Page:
One of the main criticisms of individual-teacher merit pay is that it will undermine teacher collaboration. This same argument is also leveled at teachers who choose to sell their lesson plans online. Will putting a price tag on instructional materials undermine forums that encourage the free (literally and figuratively) exchange of ideas? Will it devalue them as educational tools?

Probably not. We sell everything from collector's editions of comics to that left over gallon of paint from a home renovation project on the internet. There are sites to sell homemade arts and crafts, (legally) scalp sold out concert and sports tickets, and offer rare treasures like a first edition copy of Paradise Lost. The prices can be a bit high--and the niche market super specialized--but that's the beauty of the internet. Finally, we can shop all over the country, or the world, from the comfort of our own homes. The shopping around has never been so easy: With the click of a finger, you can find a dozen other versions in ten more colors.

The same concept applies to lesson plans. Why should we let the big textbook companies and curriculum developers corner the market? There are surely plenty of smart capable people who don't work for one of them--and could use the extra buck much more, to boot. With sites like Teachers Pay Teachers, an online market for educators, teachers who have perfected a unit on linear equations can share their materials with others, for a price. Materials are rated by users and prices range from free to pricey.

We know that the best teachers can have a markedly greater impact on student achievement than their less talented colleagues--up to three times greater. A recent study by Emily and Bryan Hassel proposed that we should reconcile with the fact that there simply aren't enough truly amazing teachers to go around; instead, we should try to increase the impact of the best ones. One of the ways to do that? Encourage them to sell their lesson plans and materials and pay them handsomely in royalties.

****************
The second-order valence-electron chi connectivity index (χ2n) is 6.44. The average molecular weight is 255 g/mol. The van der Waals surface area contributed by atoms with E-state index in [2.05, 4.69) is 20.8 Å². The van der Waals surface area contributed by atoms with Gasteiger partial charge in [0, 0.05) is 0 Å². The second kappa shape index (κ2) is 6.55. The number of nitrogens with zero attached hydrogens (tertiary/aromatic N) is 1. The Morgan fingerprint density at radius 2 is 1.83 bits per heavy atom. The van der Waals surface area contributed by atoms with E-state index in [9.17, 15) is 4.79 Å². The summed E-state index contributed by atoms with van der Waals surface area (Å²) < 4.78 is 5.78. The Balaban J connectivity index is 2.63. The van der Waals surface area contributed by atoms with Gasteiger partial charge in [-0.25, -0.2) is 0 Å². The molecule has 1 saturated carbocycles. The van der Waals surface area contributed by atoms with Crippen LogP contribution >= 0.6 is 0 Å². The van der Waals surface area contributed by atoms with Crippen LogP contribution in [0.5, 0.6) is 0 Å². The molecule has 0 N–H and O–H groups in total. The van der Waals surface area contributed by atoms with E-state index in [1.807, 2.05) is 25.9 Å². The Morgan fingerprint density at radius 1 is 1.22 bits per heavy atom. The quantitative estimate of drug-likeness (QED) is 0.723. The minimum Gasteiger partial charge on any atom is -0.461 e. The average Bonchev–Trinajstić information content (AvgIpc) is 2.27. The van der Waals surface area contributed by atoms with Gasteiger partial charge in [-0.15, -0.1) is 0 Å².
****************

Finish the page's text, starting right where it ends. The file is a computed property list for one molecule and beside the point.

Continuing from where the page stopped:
Putting a price tag on these items is key. Like most of the working world, teachers are busy. There's no incentive to share their hard-earned techniques, tips, tricks, and materials, especially if the potential recipients are teachers at other schools, possibly in other cities, whose students' scores have nothing to do with the seller's school's AYP. (Merit pay detractors claim that school buildings should work together to increase student achievement; financial bonuses will make teachers try to undermine each other.) There's only so much giving we do out of the goodness of our hearts, especially when we're feeling bone-tired and unappreciated, as many teachers no doubt do at the last bell.

The human capital shortage in education has been and will continue to be a problem in education. The Hassels are right that there's no way there are 4 million all-star aspiring or current teachers to fill our nation's classrooms. Extending the reach of the ones we have can only help. And I think it's high time we got over this phobia of putting a price tag on all things education. After all, states, districts, and schools all have a financial bottom line, and it's the very denial of this fact that's spurred astronomical growth in education spending for almost every year of the last 100--and will result in an uncomfortable wakeup call when stimulus dollars run out in 2011.

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